And I've found basil can do very well in the heat, either in direct sun or in the sun filtered through the leaves of other taller nearby plants. That has been true so far for the basils that I've grown most, the regular-sized Purple Ruffles plants and the little dwarf bush basils, the kind with tiny leaves. Both smell and taste great and are fantastic bee havens, too, if you let them flower. And both still taste good after flowering. And you don't need a long season for them since you are just eating the leaves, not waiting for them to produce and ripen fruit.

Broccoli raab also does very well in summer heat, but you have to be right on top of them, as they tend to get bitter once they flower. They're a little bitter anyway, especially if not regularly watered, so they can be finicky. But can provide a lot of good greens even in summer if you stay on top of them and cut frequently.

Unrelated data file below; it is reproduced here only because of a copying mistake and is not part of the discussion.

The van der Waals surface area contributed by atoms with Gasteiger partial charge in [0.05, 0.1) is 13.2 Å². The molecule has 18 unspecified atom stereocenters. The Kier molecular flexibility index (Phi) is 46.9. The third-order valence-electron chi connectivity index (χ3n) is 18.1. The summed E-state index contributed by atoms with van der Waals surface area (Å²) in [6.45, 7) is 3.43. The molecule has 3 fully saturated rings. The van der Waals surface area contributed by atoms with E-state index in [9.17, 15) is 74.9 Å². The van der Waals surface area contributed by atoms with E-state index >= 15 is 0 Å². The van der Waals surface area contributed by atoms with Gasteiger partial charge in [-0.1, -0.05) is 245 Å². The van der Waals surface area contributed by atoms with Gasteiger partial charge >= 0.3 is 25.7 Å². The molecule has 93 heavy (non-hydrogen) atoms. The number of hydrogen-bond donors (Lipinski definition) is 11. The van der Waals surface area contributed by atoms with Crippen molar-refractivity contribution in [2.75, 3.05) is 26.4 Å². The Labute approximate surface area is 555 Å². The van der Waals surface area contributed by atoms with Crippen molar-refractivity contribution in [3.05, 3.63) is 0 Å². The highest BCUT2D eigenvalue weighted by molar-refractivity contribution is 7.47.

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Re: What to plant in Mid-June in the South

Post  walshevak on 6/19/2015, 7:10 pm

I have grown yard long beans in my zone 8, upper 90s to 100 degrees garden  for 4 years now.  My Philippine DIL requested them.  Stopped even trying any other bean 2 years ago because they worked so well.  3 or 4 beans is a meal for one person.  She saved seed last year and I started some about 9 days ago.  They are looking good and up about 5" as of this morning.  Watch for aphids though.

Kay